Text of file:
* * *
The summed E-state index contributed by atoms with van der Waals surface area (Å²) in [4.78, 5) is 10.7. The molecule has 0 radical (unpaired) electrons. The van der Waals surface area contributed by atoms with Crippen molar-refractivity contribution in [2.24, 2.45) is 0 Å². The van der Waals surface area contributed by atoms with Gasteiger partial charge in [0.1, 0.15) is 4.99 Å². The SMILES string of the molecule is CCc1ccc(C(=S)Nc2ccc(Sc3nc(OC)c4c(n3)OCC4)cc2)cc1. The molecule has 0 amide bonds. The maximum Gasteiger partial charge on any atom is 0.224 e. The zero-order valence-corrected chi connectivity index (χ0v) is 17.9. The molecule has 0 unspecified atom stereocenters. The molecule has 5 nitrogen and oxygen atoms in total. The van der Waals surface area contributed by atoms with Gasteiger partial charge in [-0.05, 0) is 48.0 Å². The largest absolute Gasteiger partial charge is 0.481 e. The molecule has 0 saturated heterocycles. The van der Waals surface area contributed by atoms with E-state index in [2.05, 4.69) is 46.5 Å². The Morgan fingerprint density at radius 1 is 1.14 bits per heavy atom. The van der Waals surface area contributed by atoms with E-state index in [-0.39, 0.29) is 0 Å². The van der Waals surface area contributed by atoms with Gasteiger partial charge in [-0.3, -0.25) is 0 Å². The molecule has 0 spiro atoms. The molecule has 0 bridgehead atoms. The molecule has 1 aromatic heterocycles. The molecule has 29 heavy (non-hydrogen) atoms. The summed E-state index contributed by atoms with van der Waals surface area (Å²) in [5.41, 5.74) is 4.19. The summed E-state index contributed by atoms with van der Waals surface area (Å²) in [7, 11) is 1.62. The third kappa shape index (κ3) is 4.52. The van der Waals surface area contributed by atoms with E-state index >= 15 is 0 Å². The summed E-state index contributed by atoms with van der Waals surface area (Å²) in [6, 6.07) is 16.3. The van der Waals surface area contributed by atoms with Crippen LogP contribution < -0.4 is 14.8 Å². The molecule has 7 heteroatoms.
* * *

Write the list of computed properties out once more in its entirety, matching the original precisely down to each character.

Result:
The summed E-state index contributed by atoms with van der Waals surface area (Å²) in [4.78, 5) is 10.7. The molecule has 0 radical (unpaired) electrons. The van der Waals surface area contributed by atoms with Crippen molar-refractivity contribution in [2.24, 2.45) is 0 Å². The van der Waals surface area contributed by atoms with Gasteiger partial charge in [0.1, 0.15) is 4.99 Å². The SMILES string of the molecule is CCc1ccc(C(=S)Nc2ccc(Sc3nc(OC)c4c(n3)OCC4)cc2)cc1. The molecule has 0 amide bonds. The maximum Gasteiger partial charge on any atom is 0.224 e. The zero-order valence-corrected chi connectivity index (χ0v) is 17.9. The molecule has 0 unspecified atom stereocenters. The molecule has 5 nitrogen and oxygen atoms in total. The van der Waals surface area contributed by atoms with Gasteiger partial charge in [-0.05, 0) is 48.0 Å². The largest absolute Gasteiger partial charge is 0.481 e. The molecule has 0 saturated heterocycles. The van der Waals surface area contributed by atoms with E-state index in [2.05, 4.69) is 46.5 Å². The Morgan fingerprint density at radius 1 is 1.14 bits per heavy atom. The van der Waals surface area contributed by atoms with E-state index in [-0.39, 0.29) is 0 Å². The van der Waals surface area contributed by atoms with Gasteiger partial charge in [-0.3, -0.25) is 0 Å². The molecule has 0 spiro atoms. The molecule has 0 bridgehead atoms. The molecule has 1 aromatic heterocycles. The molecule has 29 heavy (non-hydrogen) atoms. The summed E-state index contributed by atoms with van der Waals surface area (Å²) in [5.41, 5.74) is 4.19. The summed E-state index contributed by atoms with van der Waals surface area (Å²) in [7, 11) is 1.62. The third kappa shape index (κ3) is 4.52. The van der Waals surface area contributed by atoms with E-state index >= 15 is 0 Å². The summed E-state index contributed by atoms with van der Waals surface area (Å²) in [6, 6.07) is 16.3. The van der Waals surface area contributed by atoms with Crippen LogP contribution < -0.4 is 14.8 Å². The molecule has 7 heteroatoms.